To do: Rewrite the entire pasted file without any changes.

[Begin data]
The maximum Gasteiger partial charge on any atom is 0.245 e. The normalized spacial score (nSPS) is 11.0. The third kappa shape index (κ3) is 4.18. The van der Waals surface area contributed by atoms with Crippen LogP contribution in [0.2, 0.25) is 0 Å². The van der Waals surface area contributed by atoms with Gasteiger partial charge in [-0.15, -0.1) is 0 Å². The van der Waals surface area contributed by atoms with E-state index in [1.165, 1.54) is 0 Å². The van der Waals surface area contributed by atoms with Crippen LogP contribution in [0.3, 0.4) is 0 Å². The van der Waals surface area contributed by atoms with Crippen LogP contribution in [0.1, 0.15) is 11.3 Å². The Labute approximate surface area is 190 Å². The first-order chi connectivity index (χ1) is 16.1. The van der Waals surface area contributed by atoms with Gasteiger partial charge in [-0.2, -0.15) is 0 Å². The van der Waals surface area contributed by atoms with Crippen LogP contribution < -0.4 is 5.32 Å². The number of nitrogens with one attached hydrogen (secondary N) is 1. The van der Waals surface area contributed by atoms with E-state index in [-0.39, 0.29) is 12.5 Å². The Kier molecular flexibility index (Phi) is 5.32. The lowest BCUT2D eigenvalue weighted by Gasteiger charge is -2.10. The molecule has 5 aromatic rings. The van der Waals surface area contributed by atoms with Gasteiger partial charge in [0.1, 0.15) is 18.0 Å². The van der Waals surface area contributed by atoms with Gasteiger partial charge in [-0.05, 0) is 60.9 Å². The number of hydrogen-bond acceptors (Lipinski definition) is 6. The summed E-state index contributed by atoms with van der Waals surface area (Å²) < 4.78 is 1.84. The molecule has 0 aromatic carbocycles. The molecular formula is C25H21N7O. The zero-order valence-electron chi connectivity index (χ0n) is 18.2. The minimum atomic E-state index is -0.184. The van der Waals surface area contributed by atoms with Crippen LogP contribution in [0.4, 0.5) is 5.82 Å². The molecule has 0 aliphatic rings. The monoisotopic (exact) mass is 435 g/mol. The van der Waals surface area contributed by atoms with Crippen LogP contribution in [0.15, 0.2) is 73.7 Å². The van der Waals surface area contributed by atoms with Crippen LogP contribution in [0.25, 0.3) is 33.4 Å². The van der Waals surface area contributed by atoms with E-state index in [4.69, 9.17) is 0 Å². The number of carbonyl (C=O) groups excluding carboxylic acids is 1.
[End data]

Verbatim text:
The maximum Gasteiger partial charge on any atom is 0.245 e. The normalized spacial score (nSPS) is 11.0. The third kappa shape index (κ3) is 4.18. The van der Waals surface area contributed by atoms with Crippen LogP contribution in [0.2, 0.25) is 0 Å². The van der Waals surface area contributed by atoms with Gasteiger partial charge in [-0.15, -0.1) is 0 Å². The van der Waals surface area contributed by atoms with E-state index in [1.165, 1.54) is 0 Å². The van der Waals surface area contributed by atoms with Crippen LogP contribution in [0.3, 0.4) is 0 Å². The van der Waals surface area contributed by atoms with Crippen LogP contribution in [0.1, 0.15) is 11.3 Å². The Labute approximate surface area is 190 Å². The first-order chi connectivity index (χ1) is 16.1. The van der Waals surface area contributed by atoms with Gasteiger partial charge in [-0.2, -0.15) is 0 Å². The van der Waals surface area contributed by atoms with Crippen LogP contribution < -0.4 is 5.32 Å². The number of nitrogens with one attached hydrogen (secondary N) is 1. The van der Waals surface area contributed by atoms with E-state index in [-0.39, 0.29) is 12.5 Å². The Kier molecular flexibility index (Phi) is 5.32. The lowest BCUT2D eigenvalue weighted by Gasteiger charge is -2.10. The molecule has 5 aromatic rings. The van der Waals surface area contributed by atoms with Gasteiger partial charge in [0.1, 0.15) is 18.0 Å². The van der Waals surface area contributed by atoms with Gasteiger partial charge in [-0.05, 0) is 60.9 Å². The number of hydrogen-bond acceptors (Lipinski definition) is 6. The summed E-state index contributed by atoms with van der Waals surface area (Å²) < 4.78 is 1.84. The molecule has 0 aromatic carbocycles. The molecular formula is C25H21N7O. The zero-order valence-electron chi connectivity index (χ0n) is 18.2. The minimum atomic E-state index is -0.184. The van der Waals surface area contributed by atoms with Crippen LogP contribution in [0.4, 0.5) is 5.82 Å². The molecule has 0 aliphatic rings. The monoisotopic (exact) mass is 435 g/mol. The van der Waals surface area contributed by atoms with Crippen LogP contribution in [0.15, 0.2) is 73.7 Å². The van der Waals surface area contributed by atoms with Crippen LogP contribution in [0.25, 0.3) is 33.4 Å². The van der Waals surface area contributed by atoms with E-state index in [4.69, 9.17) is 0 Å². The number of carbonyl (C=O) groups excluding carboxylic acids is 1.